If you follow me on twitter, you know that I’ve been heavily invested in researching poverty and how it affects wellness in the 21st century. This kind of research has taken me through rabbit hole after rabbit hole, going from understanding simple things like how the school system contributes to the poor health of children to more complex things like the realities of a debt-based economy, with a stack of both economics books and health-centered critiques on my desk.
(If you’re subscribed to my newsletter, you’re also likely used to the stack of books behind my desk… so imagine a stack that high now in front on my desk. Oy.)
At any rate, I keep a pretty close eye on stories in the news that talk about wellness and how out-of-reach it can be for those who live in poverty. It’s something we’ve been discussing here for years and, I’ve got to admit, the constant onslaught of jacka– ahem, people who insist on doing everything they can to diminish and dismiss the needs of those living in under-served communities… it’s frustrating.
Take, for example, this story from earlier this year about a housing project here in Brooklyn that is, essentially, food insecure:
Residents of the Farragut Houses, a city housing project in northwest Brooklyn, suffer from at least two forms of isolation. There is the physical kind: the gated Brooklyn Navy Yard to the east, the Brooklyn-Queens Expressway to the south. And there is the economic kind: the luxury apartments of Dumbo to the west, the historic rowhouses of Vinegar Hill to the north.
And in this awkward patch, home to 3,500 people in 10 blocky New York City Housing Authority towers, there are very few options for affordable, fresh food. There is a Chinese restaurant, and there are a few bodegas and one small grocery store with a single aisle of produce.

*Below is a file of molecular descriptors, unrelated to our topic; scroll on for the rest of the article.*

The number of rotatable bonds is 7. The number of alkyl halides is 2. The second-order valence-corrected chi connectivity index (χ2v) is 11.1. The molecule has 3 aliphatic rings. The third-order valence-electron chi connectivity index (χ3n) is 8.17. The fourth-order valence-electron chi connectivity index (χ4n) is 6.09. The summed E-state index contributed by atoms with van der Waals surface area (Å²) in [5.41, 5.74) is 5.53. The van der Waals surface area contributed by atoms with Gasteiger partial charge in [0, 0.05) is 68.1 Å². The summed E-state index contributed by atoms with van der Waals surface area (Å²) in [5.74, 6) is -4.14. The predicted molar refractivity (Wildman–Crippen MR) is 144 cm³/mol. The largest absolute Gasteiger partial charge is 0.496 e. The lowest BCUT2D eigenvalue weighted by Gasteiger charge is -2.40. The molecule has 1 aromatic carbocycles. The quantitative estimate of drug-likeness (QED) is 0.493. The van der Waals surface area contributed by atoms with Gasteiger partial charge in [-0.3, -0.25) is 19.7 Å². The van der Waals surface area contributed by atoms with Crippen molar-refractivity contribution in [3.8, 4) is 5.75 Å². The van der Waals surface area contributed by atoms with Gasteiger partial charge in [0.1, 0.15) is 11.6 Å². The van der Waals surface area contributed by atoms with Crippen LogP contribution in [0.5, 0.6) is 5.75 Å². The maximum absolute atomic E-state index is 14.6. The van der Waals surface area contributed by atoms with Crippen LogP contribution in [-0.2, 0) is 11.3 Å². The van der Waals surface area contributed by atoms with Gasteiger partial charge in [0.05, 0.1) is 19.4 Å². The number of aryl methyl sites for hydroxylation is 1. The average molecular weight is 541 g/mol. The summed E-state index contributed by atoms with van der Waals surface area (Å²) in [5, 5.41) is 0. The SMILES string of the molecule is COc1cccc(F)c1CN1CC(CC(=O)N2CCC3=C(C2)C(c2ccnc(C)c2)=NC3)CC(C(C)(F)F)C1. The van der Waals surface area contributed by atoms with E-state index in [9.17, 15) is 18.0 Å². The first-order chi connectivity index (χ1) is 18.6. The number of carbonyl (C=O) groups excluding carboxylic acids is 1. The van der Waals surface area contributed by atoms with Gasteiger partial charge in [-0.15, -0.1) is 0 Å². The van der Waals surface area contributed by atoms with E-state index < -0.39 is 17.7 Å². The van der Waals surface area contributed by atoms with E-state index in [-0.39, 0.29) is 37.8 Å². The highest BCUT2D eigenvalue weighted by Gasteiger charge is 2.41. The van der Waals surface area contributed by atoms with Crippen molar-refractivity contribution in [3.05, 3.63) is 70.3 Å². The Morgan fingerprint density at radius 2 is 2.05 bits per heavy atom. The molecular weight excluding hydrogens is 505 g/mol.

Five years ago, the Bloomberg administration announced a plan to redevelop the dilapidated Admiral’s Row at the Brooklyn Navy Yard, and a supermarket was a central aspect of the proposal. But the first developer, PA Associates, was dropped after being charged in an unrelated bribery scandal; the second, Blumenfeld Development Group, claimed it was unable to find a supermarket willing to pay insurance premiums after Hurricane Sandy.
The crumbling homes of Admiral’s Row still stand today, even as the Brooklyn Navy Yard Development Corporation is considering, for the third time, proposals for a new developer. The winning bid will be announced by the end of June, the organization says. At the earliest, a 74,000-square-foot supermarket at the Admiral’s Row site will open in late 2017 — more than four years delayed.
For Karen Mann, a 46-year-old mother of four, that is nearly 1,500 dinners too late. At the beginning of each month, Ms. Mann stocks her pantry at the Western Beef supermarket on Empire Boulevard, more than three miles from her apartment. She then buys fresh produce twice each week at the Pathmark at the Atlantic Center, a mile and a half away.
Because she buys so much, she said, she needs to take a cab. All told, she estimates that she spends close to $200 each month just getting to the supermarket to buy food for herself and her four children.
“You have to go out of the neighborhood to get anything,” Ms. Mann said as she unloaded nearly two dozen food-filled plastic bags from a cab’s trunk. “It’s tough, but we work with what we’ve got.” [source]
For many people, a mere “three miles” seems like nothing. You jump in your car, and you go. Alas, that’s not quite how it works in an inner city environment.
Deep within the inner city, you often have spaces that are inhospitable to car ownership. There’s virtually no parking, and that’s to everyone’s benefit – the less space taken up by parking lots, the more space there is to put housing. And, with a mostly-reliable public transit system, people can get by without.
Three miles on public transit, however, drastically increases your commute time to and from the grocery store. It also increases the difficulty of moving your produce from point A to point B. I can say this as someone who has done this before – taking your cart on the bus… down three flights of stairs to the train… up three flights of stairs to the street level to walk to the store… then from the store and the street, down three flights of stairs with groceries to the train (remembering that not all train stations have elevators)… from the train up three flights of stairs to the street level… onto the bus with your cart, and hoping your next bus isn’t full.